Iterate over inputs and store outputs using a fixed number of goroutines

Issue

I’m doing something that must be a common pattern, but I can’t see the way this should be handled.

In this contrived example, I’ve got a function which counts the letters in a string, and I want it to run on every element in a slice, and store the results in a map, so

[]string = {"one", "two", "three"}

yields

map[string]int = {"one":3, "two":3, "three":5}

I’m using the guard pattern, to ensure only a cores number of goroutines are running at any one time (I figure it must be ideal to have the number of concurrent goroutines set to be the number of virtual processors on the system?)

const cores int = 2

var words = []string{"hello", "there", "this", "is", "a", "list", "of", "words"}

type result struct {
    name string
    res  int
}

func count_letters(word string, cGuard chan struct{}, cResults chan result) {
    time.Sleep(1 * time.Second)
    fmt.Println(word)
    <-cGuard
    cResults <- result{word, len(word)}
}

func main() {
    cGuard := make(chan struct{}, cores)
    cResults := make(chan result, cores)

    mResults := map[string]int{}

    for _, name := range words {
        cGuard <- struct{}{}
        // Need to populate mResults with the output from cResults 
        go count_letters(name, cGuard, cResults)
    }
    fmt.Scanln()
}

This works, but I’m not sure how to get the result structs out of the cResults channel to populate the map inline.

I could set the buffer size of cResults to len(words), and then wait until the for loop is finished, and pull them all out afterwards, but that seems very inelegant, and an issue if the length of words is very big?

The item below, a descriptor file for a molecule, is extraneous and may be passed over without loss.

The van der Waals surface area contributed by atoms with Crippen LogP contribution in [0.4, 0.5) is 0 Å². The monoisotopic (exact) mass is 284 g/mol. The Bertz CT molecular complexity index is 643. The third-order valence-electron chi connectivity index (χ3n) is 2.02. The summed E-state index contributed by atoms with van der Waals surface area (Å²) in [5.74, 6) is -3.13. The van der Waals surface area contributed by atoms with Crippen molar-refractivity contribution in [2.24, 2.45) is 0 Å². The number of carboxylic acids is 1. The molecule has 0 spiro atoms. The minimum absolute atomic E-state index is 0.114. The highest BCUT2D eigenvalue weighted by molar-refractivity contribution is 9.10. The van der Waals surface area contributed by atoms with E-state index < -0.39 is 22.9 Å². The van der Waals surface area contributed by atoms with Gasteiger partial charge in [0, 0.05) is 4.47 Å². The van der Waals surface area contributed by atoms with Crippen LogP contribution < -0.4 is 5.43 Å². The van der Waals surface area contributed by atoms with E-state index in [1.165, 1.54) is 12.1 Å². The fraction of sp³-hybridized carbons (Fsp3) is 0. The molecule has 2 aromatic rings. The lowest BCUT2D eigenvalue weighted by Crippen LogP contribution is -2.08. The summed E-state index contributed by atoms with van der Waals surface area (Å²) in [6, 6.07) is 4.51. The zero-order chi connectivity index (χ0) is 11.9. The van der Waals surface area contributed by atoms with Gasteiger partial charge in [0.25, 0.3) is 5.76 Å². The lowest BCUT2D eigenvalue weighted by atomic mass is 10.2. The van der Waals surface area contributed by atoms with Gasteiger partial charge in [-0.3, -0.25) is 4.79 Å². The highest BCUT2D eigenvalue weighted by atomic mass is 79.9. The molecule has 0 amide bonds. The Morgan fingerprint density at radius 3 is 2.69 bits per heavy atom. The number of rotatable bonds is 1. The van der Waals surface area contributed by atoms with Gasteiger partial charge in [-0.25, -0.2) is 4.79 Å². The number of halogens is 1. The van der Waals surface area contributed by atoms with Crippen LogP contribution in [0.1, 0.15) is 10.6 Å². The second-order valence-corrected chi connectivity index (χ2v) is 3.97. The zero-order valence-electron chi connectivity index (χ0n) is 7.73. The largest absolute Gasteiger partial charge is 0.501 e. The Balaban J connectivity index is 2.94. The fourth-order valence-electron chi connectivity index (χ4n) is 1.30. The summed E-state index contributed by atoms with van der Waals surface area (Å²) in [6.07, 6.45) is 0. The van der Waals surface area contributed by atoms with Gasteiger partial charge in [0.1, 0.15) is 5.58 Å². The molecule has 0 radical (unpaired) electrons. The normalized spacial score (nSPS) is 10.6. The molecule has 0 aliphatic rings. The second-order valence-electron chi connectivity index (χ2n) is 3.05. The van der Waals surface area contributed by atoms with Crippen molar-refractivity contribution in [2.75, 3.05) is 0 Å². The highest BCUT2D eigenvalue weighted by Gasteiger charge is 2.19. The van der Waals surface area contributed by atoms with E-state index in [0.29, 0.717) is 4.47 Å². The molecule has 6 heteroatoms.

Solution

For this specific use case a worker pool pattern would be a better fit.

In your example you start a seperate goroutine for each word, while go can handle this it is not very efficient since the runtime has to spin up a new go routine and stop the old one, all the while keeping track of all of them.

With a worker pool we start exactly the amount of goroutines as we want, and we give the workers tasks via a channel. This cuts out a lot of overhead the workers are always the same goroutines. Collection of the results are also done with a channel. And use a WaitGroup to make sure we don’t terminate before all workers are done.

This is the worker pool version of your example:

package main

import (
    "fmt"
    "sync"
    "time"
)

// 2 for testing, in the real world runtime.NumCPU() would be used
const cores int = 2

var words = []string{"hello", "there", "this", "is", "a", "list", "of", "words"}

type result struct {
    name string
    res  int
}

func count_letters(wg *sync.WaitGroup, cWords chan string, cResults chan result) {
    // Tell the waitgroup we are done once we return
    defer wg.Done()

    // Read from cWords until it is closed, at which point we return
    for word := range cWords {
        time.Sleep(1 * time.Second)
        cResults <- result{word, len(word)}
    }
}

func main() {
    cWords := make(chan string)
    cResults := make(chan result)

    // This waitgroup will later be used to wait for all worker to be done
    var wg sync.WaitGroup
    for i := 0; i < cores; i++ {
        // Add 1 before starting the goroutine
        wg.Add(1)
        go count_letters(&wg, cWords, cResults)
    }

    // Collect the results via a goroutine, since we need to submit tasks and collect results at the same time
    mResults := map[string]int{}
    go func() {
        for result := range cResults {
            mResults[result.name] = result.res
        }
    }()

    // Insert all words into the cWords chan
    for _, word := range words {
        cWords <- word
    }

    // After all words have been inserted, close the channel, this will cause the workers to exit
    // once all words have been read from the channel
    close(cWords)
    // Wait for all workers to be done
    wg.Wait()
    // Close the results chan, this will terminate our collection go routine, good practice but not necessary in this
    // specific example
    close(cResults)

    // Use the results
    fmt.Println(mResults)
}

Answered By – Dylan Reimerink

Answer Checked By – Mildred Charles (GoLangFix Admin)

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